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Innovative coils allow imaging closer to the anatomy

Bulky coils have been a challenge for members of radiology teams across the country. The traditional coils used in magnetic resonance imaging began as extremely stiff, heavy coils that were placed around the area of the patient's body that was being imaged. These coils were made for the average sized person, with smaller ones that were available for children.

Since that time, there has been a shift to a more lightweight, flexible coil design. At first, this included coils that were still rather stiff, but these newer coils could not be used in specialized areas of the body, like the knee or shoulder. This is because they were not able to get as close to the patient's body as desired. Recently, the shift has moved toward coils that are more durable, more multi-purpose and even more lightweight than both of the previous generations.

The impact of the new generation of coils

The radiology team at Erasmus Medical Center in Rotterdam, Netherlands, and their students have recently invested in some of the latest generation of coils. In the past, they have struggled with the bulky, heavyweight coils that caused difficulties with positioning of patients, as well as reducing the usability certain advanced techniques at 3.0T.1 Different members of their team have seen advantages in a variety of areas in the MR suite, including versatility and increased image quality.

Coils designed for patient comfort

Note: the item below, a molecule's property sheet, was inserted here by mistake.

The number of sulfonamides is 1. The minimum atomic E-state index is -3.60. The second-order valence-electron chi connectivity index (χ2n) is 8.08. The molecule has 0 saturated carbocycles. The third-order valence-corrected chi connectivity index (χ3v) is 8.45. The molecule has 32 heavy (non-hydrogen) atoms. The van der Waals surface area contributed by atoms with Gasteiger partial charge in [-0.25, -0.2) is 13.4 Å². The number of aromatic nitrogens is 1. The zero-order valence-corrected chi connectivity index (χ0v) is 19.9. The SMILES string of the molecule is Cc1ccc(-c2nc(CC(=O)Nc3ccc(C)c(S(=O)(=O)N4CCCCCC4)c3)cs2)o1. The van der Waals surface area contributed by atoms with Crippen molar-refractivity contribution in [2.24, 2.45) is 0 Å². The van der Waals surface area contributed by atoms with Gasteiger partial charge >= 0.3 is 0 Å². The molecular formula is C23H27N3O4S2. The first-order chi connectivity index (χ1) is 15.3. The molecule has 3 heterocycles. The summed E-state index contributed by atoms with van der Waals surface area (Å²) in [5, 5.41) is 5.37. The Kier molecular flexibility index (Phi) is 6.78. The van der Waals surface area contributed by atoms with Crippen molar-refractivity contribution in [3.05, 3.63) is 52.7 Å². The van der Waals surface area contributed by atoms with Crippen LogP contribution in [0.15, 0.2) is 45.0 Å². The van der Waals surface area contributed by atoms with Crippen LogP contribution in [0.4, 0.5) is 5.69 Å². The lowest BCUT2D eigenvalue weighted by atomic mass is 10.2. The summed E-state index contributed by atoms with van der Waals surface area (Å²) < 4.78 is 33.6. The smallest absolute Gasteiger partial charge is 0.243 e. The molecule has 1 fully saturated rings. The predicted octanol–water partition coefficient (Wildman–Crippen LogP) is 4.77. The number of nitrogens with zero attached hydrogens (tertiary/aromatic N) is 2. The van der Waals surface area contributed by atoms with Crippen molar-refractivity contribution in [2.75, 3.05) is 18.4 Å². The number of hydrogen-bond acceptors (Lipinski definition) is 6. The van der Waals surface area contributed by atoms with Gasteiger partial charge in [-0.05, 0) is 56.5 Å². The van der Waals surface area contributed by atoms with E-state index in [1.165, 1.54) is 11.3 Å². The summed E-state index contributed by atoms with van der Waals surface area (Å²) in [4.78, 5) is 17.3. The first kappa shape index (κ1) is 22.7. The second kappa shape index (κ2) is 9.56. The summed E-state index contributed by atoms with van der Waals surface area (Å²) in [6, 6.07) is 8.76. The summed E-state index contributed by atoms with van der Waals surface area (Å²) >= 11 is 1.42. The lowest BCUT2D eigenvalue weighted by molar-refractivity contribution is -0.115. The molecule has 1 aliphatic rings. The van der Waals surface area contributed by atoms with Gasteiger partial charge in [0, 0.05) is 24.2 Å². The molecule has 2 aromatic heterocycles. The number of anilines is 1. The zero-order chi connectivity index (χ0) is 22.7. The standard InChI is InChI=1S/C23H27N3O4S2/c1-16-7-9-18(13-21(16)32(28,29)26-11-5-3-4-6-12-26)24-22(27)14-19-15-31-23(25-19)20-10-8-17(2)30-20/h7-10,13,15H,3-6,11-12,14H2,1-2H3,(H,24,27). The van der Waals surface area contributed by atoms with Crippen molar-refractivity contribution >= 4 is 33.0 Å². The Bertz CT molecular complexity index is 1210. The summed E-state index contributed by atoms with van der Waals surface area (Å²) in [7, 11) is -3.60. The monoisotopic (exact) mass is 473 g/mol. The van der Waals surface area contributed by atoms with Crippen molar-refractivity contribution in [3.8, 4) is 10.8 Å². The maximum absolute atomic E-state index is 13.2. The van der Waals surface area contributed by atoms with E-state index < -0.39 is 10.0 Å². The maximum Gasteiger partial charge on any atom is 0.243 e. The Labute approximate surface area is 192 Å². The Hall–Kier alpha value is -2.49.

The coils that they recently invested in are designed to fit all patients, whether they are the average size of patients or bigger or smaller than the average. With the increased versatility that these coils present, the Erasmus MR team believes that the coils allow flexibility in any direction and have the ability to wrap closely around the patient's anatomy for greater visibility of hard to scan areas with excellent image quality.1 While the coil conforms to the patient, it brings the coil elements closer as well, which can lead to improved signal quality and a higher signal-to-noise ratio (SNR). This can help reduce imaging artifacts when compared to previous generations of conventional coil technology.

Brendan Bakker is an MR radiographer who works with a cardiologist, Dr. Alexander Hirsch, to create cardiac MR (CMR) protocols for the medical center. His scans are frequently done at 1.5T, as it is the preferred signal strength for CMR.1 He has found that the new coils are much easier to handle, because they are lightweight. Bakker even notes that they can fit like a blanket on children, possibly increasing the patient's comfort, while maintaining excellent image quality.

Additionally, the coils can be used in a variety of areas of the patient's body, anywhere from the chest to the knees. Sita Ramman, another MR radiographer at Erasmus Medical Center, reports seeing a reduction in the nervousness of her patients thanks to the center's new, lightweight coils.1

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Coils for excellent quality